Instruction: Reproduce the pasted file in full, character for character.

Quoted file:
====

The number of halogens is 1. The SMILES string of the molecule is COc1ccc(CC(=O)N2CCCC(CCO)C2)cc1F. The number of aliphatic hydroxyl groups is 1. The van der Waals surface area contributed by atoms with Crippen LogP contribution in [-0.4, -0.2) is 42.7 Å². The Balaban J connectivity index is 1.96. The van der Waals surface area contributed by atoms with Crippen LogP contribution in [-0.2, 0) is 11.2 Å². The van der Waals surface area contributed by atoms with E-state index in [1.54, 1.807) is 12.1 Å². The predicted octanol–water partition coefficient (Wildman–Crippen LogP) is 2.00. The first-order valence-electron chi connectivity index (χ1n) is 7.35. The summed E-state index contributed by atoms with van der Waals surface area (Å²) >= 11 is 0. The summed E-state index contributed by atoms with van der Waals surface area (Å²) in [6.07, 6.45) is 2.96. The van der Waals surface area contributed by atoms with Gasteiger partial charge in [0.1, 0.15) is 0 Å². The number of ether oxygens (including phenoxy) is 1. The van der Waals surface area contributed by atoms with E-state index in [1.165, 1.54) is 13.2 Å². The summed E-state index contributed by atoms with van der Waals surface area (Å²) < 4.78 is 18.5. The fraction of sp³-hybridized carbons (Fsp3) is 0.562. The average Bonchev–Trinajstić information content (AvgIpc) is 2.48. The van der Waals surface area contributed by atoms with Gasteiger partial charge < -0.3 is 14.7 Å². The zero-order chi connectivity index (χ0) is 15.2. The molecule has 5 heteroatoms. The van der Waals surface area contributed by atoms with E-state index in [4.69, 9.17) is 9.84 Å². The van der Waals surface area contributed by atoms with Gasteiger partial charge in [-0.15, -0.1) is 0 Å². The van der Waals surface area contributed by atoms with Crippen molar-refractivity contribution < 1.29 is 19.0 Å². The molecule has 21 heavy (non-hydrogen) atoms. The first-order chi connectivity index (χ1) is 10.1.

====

The number of halogens is 1. The SMILES string of the molecule is COc1ccc(CC(=O)N2CCCC(CCO)C2)cc1F. The number of aliphatic hydroxyl groups is 1. The van der Waals surface area contributed by atoms with Crippen LogP contribution in [-0.4, -0.2) is 42.7 Å². The Balaban J connectivity index is 1.96. The van der Waals surface area contributed by atoms with Crippen LogP contribution in [-0.2, 0) is 11.2 Å². The van der Waals surface area contributed by atoms with E-state index in [1.54, 1.807) is 12.1 Å². The predicted octanol–water partition coefficient (Wildman–Crippen LogP) is 2.00. The first-order valence-electron chi connectivity index (χ1n) is 7.35. The summed E-state index contributed by atoms with van der Waals surface area (Å²) >= 11 is 0. The summed E-state index contributed by atoms with van der Waals surface area (Å²) in [6.07, 6.45) is 2.96. The van der Waals surface area contributed by atoms with Gasteiger partial charge in [0.1, 0.15) is 0 Å². The number of ether oxygens (including phenoxy) is 1. The van der Waals surface area contributed by atoms with E-state index in [1.165, 1.54) is 13.2 Å². The summed E-state index contributed by atoms with van der Waals surface area (Å²) < 4.78 is 18.5. The fraction of sp³-hybridized carbons (Fsp3) is 0.562. The average Bonchev–Trinajstić information content (AvgIpc) is 2.48. The van der Waals surface area contributed by atoms with Gasteiger partial charge < -0.3 is 14.7 Å². The zero-order chi connectivity index (χ0) is 15.2. The molecule has 5 heteroatoms. The van der Waals surface area contributed by atoms with E-state index in [4.69, 9.17) is 9.84 Å². The van der Waals surface area contributed by atoms with Gasteiger partial charge in [-0.15, -0.1) is 0 Å². The van der Waals surface area contributed by atoms with Crippen molar-refractivity contribution < 1.29 is 19.0 Å². The molecule has 21 heavy (non-hydrogen) atoms. The first-order chi connectivity index (χ1) is 10.1.